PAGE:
Listed Building

The only legal part of the listing under the Planning (Listing Buildings and Conservation Areas) (Scotland) Act 1997 is the address/name of site. Addresses and building names may have changed since the date of listing – see 'About Listed Buildings' below for more information. The further details below the 'Address/Name of Site' are provided for information purposes only.

Address/Name of Site

34 COMMERCIAL STREET FORMER FLOUR MILLLB25091

Status: Designated

Documents

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Summary

Category
B
Date Added
30/03/1994
Local Authority
Dundee
Planning Authority
Dundee
Burgh
Dundee
NGR
NO 40485 30279
Coordinates
340485, 730279

Description

Early 19th century, built on earlier foundations upon the castle rock, the site of the medieval Castle of Dundee. Tall former flour mill, later the Castle Hill Boot Factory, then a seed warehouse. Formerly 7-storey and attic, partly reduced to 5-storey in later 19th century. W elevation extended to adjoin outer wall of further warehouse (remainder of warehouse now demolished). Coursed pinkish rubble with ashlar dressings, grey slate roof. 20th century metal casement and top-hinged windows. Ashlar-coped skews.

E ELEVATION: 4-bay; hoist doors at left bay rise from ground to 1st floor, window to 3 upper floors, keystoned depressed-arch cart entrance (partly blocked) to right with rusticated quoins and voussoirs, window to 1st floor, hoist door to 2nd, window to 2 upper floors, brick extension to rear of 30 Commercial Street masks lower floors of 2 bays to right, window to each bay at 4th and 5th floors, bay to right steps up to 6th and 7th floors. Cills of 6th storey windows at eaves.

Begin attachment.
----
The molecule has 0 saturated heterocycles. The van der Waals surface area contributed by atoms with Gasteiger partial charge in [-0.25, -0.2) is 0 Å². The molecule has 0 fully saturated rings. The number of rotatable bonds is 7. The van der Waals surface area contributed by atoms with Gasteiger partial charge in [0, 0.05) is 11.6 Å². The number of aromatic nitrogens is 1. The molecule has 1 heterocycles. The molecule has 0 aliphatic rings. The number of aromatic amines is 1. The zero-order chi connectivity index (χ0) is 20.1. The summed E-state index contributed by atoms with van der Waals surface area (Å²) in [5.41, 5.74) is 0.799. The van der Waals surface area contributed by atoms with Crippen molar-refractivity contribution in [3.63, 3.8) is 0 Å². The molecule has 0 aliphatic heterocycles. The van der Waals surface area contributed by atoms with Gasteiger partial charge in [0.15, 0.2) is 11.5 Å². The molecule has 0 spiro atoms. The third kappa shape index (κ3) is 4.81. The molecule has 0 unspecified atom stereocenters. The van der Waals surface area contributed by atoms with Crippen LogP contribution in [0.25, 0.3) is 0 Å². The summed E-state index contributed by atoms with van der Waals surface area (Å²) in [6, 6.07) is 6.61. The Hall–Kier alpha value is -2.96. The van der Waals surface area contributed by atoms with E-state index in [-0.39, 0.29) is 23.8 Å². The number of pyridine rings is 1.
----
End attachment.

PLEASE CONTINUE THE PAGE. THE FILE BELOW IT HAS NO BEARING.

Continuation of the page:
W ELEVATION: elevation of lower 4 floors now formed by 5-bay interior wall of demolished early 19th century warehouse; keystoned, stugged ashlar, round-headed arch arcade to ground floor, 5 windows to 1st and 2nd floors, all now blinded, rendered 3rd floor, 4th floor of original building set-back and rendered.

N GABLE: steps to door at 1st floor, 2 windows to 4 upper floors, single window to top floor.

S GABLE: lower floors masked by Iron Warehouse, blank above, harled to left.

INTERIOR: basement walls of main building to the E with various blocked windows, faced to the W with 3 keystoned, rusticated ashlar, round-headed arches and 1 smaller arch; 5 similar arches to the W formerly the outer E wall of adjoining warehouse. Upper floors have timber and cast-iron posts with timber beams and floors.

Statement of Special Interest

The basement of the original building suggests it may date to the 17th or 18th century, or earlier, this area being the heart of medieval Dundee; buildings to which remains in the basement may ralate are shown in the circa 1780 painting of the waterfront, and may be the thread making works associated with Castle Hill House, also listed (See NOTES to Castle Hill House). The arcades may have been designed by David Neave, the Town Architect favoured by Provost Alexander Riddoch who owned various properties in this area. A graving dock is shown on Neave's map which appears to extend to the arcades. Situated in the yard to the rear of 18, 22-32 Commercial Street adjoining the Iron Warehouse, also listed.

References

Bibliography

Enid Gauldie, ONE ARTFUL AND AMBITIOUS INDIVIDUAL (1989); David Neave, 'Plan of Property in Dundee belonging to Alexander Riddoch' (1822), in

Gauldie; INDUSTRIES OF SCOTLAND (1890), p ; Unattributed oil painting of Dundee waterfront, circa 1780, McManus Galleries, Dundee; Wood, 'Dundee Town Plan' (1821).